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Data Model

  • Over all structure of data
  • One package per processing stage
  • Single “header object” as direct TES DataObject
  • Providence
  • Tour of DataModel packages


The “data model” is the suite of classes used to describe almost all of the information used in our analysis of the experimental results. This includes simulated truth, real and simulated DAQ data, calibrated data, reconstructed events or other quantities. Just about anything that an algorithm might produce is a candidate for using existing or requiring new classes in the data model. It does not include some information that will be stored in a database (reactor power, calibration constants) nor any analysis ntuples. In this last case, it is important to strive to keep results in the form of data model classes as this will allow interoperability between different algorithms and a common language that we can use to discuss our analysis.

The classes making up the data model are found in the DataModel area of a release. There is one package for each related collection of classes that a particular analysis stage produces.


There is one special class in each package which inherits from HeaderObject. All other objects that a processing stage produces will be held, directly or indirectly by the HeaderObject for the stage. HeaderObjects also hold a some book-keeping items such as:

giving a single reference time for this object and any subobjects it may hold. See below for details on what kind of times the data model makes use of.
Execution Number
counts the number of times the algorithm’s execution method has been called, starting at 1. This can be thought of as an “event” number in more traditional experiments.
Random State
holds the stage of the random number generator engine just before the algorithm that produced the HeaderObject was run. It can be used to re-run the algorithm in order to reproduce and arbitrary output.
Input HeaderObjects
that were used to produce this one are referenced in order to determine providence.
Time Extent
records the time this data spans. It is actually stored in the TemporalDataObject base class.


There are various times recorded in the data. Some are absolute but imprecise (integral number of ns) and others are relative but precise (sub ns).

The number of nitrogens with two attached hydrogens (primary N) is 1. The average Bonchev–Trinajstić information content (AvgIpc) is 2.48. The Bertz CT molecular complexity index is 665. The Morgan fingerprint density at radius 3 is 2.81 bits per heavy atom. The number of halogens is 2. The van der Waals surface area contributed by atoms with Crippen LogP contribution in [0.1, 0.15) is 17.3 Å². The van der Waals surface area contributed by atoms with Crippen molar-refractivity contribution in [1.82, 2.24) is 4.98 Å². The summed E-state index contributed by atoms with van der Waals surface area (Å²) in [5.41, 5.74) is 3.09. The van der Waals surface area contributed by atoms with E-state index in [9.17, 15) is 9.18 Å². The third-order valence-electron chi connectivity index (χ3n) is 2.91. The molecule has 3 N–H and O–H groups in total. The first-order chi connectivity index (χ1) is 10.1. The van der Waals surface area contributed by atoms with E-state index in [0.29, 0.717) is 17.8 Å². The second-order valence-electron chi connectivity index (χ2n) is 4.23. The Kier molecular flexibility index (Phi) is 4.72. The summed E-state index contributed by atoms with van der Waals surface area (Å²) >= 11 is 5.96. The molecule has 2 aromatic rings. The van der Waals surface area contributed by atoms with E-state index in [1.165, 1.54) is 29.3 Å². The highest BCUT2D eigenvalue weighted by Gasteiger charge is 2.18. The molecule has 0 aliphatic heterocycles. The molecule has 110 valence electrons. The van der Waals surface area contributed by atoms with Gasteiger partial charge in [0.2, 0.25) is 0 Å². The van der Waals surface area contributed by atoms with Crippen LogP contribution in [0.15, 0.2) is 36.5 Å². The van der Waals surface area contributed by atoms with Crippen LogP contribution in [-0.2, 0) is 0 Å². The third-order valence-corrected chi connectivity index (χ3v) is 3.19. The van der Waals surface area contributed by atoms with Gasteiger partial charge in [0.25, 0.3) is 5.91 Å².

Absolute Time

Absolute time is stored in TimeStamp objects from the Conventions package under DataModel. They store time as seconds from the Unix Epoch (Jan 1, 1970, UTC) and nanoseconds w/in a second. A 32 bit integer is currently given to store each time scale [1]. While providing absolute time, they are not suitable for recording times to a precision less than 1 ns. TimeStamp objects can be implicitly converted to a double but will suffer a loss of precision of 100s of \musec when holding modern times.

Relative Time

Relative times simply count seconds from some absolute time and are stored as a double.

Reference times

Each HeaderObject holds an absolute reference time as a TimeStamp. How each is defined depends on the algorithms that produced the HeaderObject.

Sub-object precision times

Some HeaderObjects, such as SimHeader, hold sub-objects that need precision times (eg SimHits). These are stored as doubles and are measured from the reference time of the HeaderObject holding the sub- objects.

Time Extents

Each TemporalObject (and thus each HeaderObject) has a time extent represented by an earliest TimeStamp followed by a latest one. These are used by the window-based analysis window implemented by the Archive Event Storeaes to determine when objects fall outside the window and can be purged. How each earliest/latest pair is defined depends on the algorithm that produced the object but are typically chosen to just contain the times of all sub-objects held by the HeaderObject.

How Some Times are Defined

This list how some commonly used times are defined. The list is organized by the top-level DataObject where you may find the times.


Generator level information.

Reference Time
Defined by the generator output. It is the first or primary signal event interaction time.
Time Extent
Defined to encompass all primary vertices. Will typically be infinitesimally small.
Precision Times
Currently, there no precision times in the conventional sense. Each primary vertex in an event may have a unique time which is absolute and stored as a double.

Detector Simulation output.

Reference Time
This is identical to the reference time for the GenHeader that was used to as input to the simulation.
Time Extent
Defined to contain the times of all SimHits from all detectors.
Precision Times

Each RPC/PMT SimHit has a time measured from the reference time.

FIXME Need to check on times used in the Historian.

ElecHeader TrigHeader Readout ...

Examples of using the Data Model objects

Please write more about me!

Tutorial examples

Good examples are provided by the tutorial project which is located under NuWa-RELEASE/tutorial/. Each package shoudl provide a simple, self contained example but note that sometimes they get out of step with the rest of the code or may show less than ideal (older) ways of doing things.

Some good examples to look at are available in the DivingIn tutorial package. It shows how to do almost all things one will want to do to write analysis. It includes, accessing the data, making histograms, reading/writing files. Look at the Python modules under python/DivingIn/. Most provide instructions on how to run them in comments at the top of the file. There is a companion presentation available as DocDB #3131 [2].


[1]Before 2038 someone had better increase the size what stores the seconds!